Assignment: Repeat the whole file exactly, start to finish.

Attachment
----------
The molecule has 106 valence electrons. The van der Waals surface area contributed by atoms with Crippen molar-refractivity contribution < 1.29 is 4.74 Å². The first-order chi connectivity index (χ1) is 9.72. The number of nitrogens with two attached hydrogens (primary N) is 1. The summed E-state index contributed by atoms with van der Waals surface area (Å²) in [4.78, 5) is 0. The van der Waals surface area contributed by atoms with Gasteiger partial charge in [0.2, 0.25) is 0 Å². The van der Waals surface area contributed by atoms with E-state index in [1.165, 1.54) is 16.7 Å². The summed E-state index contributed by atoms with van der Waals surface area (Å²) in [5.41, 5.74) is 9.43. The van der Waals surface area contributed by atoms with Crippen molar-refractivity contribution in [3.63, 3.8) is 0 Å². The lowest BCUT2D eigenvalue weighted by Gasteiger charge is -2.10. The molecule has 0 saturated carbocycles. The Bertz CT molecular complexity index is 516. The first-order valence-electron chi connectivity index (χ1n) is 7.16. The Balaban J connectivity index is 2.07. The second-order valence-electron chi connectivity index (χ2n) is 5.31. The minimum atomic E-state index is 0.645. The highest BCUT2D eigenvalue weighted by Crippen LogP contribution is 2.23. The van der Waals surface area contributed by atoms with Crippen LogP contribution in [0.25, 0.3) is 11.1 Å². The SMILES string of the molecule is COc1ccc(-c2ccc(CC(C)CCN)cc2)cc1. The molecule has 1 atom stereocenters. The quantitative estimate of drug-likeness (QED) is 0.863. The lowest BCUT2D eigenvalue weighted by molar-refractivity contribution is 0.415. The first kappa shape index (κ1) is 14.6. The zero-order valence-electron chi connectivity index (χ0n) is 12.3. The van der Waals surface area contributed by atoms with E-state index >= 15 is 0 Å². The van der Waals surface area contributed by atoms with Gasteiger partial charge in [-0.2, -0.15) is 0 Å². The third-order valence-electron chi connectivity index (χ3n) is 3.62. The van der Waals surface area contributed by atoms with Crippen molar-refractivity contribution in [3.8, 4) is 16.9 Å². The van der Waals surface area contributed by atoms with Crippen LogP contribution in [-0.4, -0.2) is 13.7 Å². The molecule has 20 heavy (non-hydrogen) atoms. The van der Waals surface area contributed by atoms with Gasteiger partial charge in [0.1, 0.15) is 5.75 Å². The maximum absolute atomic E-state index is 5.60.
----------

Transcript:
The molecule has 106 valence electrons. The van der Waals surface area contributed by atoms with Crippen molar-refractivity contribution < 1.29 is 4.74 Å². The first-order chi connectivity index (χ1) is 9.72. The number of nitrogens with two attached hydrogens (primary N) is 1. The summed E-state index contributed by atoms with van der Waals surface area (Å²) in [4.78, 5) is 0. The van der Waals surface area contributed by atoms with Gasteiger partial charge in [0.2, 0.25) is 0 Å². The van der Waals surface area contributed by atoms with E-state index in [1.165, 1.54) is 16.7 Å². The summed E-state index contributed by atoms with van der Waals surface area (Å²) in [5.41, 5.74) is 9.43. The van der Waals surface area contributed by atoms with Crippen molar-refractivity contribution in [3.63, 3.8) is 0 Å². The lowest BCUT2D eigenvalue weighted by Gasteiger charge is -2.10. The molecule has 0 saturated carbocycles. The Bertz CT molecular complexity index is 516. The first-order valence-electron chi connectivity index (χ1n) is 7.16. The Balaban J connectivity index is 2.07. The second-order valence-electron chi connectivity index (χ2n) is 5.31. The minimum atomic E-state index is 0.645. The highest BCUT2D eigenvalue weighted by Crippen LogP contribution is 2.23. The van der Waals surface area contributed by atoms with Crippen LogP contribution in [0.25, 0.3) is 11.1 Å². The SMILES string of the molecule is COc1ccc(-c2ccc(CC(C)CCN)cc2)cc1. The molecule has 1 atom stereocenters. The quantitative estimate of drug-likeness (QED) is 0.863. The lowest BCUT2D eigenvalue weighted by molar-refractivity contribution is 0.415. The first kappa shape index (κ1) is 14.6. The zero-order valence-electron chi connectivity index (χ0n) is 12.3. The van der Waals surface area contributed by atoms with E-state index >= 15 is 0 Å². The van der Waals surface area contributed by atoms with Gasteiger partial charge in [-0.2, -0.15) is 0 Å². The third-order valence-electron chi connectivity index (χ3n) is 3.62. The van der Waals surface area contributed by atoms with Crippen molar-refractivity contribution in [3.8, 4) is 16.9 Å². The van der Waals surface area contributed by atoms with Crippen LogP contribution in [-0.4, -0.2) is 13.7 Å². The molecule has 20 heavy (non-hydrogen) atoms. The van der Waals surface area contributed by atoms with Gasteiger partial charge in [0.1, 0.15) is 5.75 Å². The maximum absolute atomic E-state index is 5.60.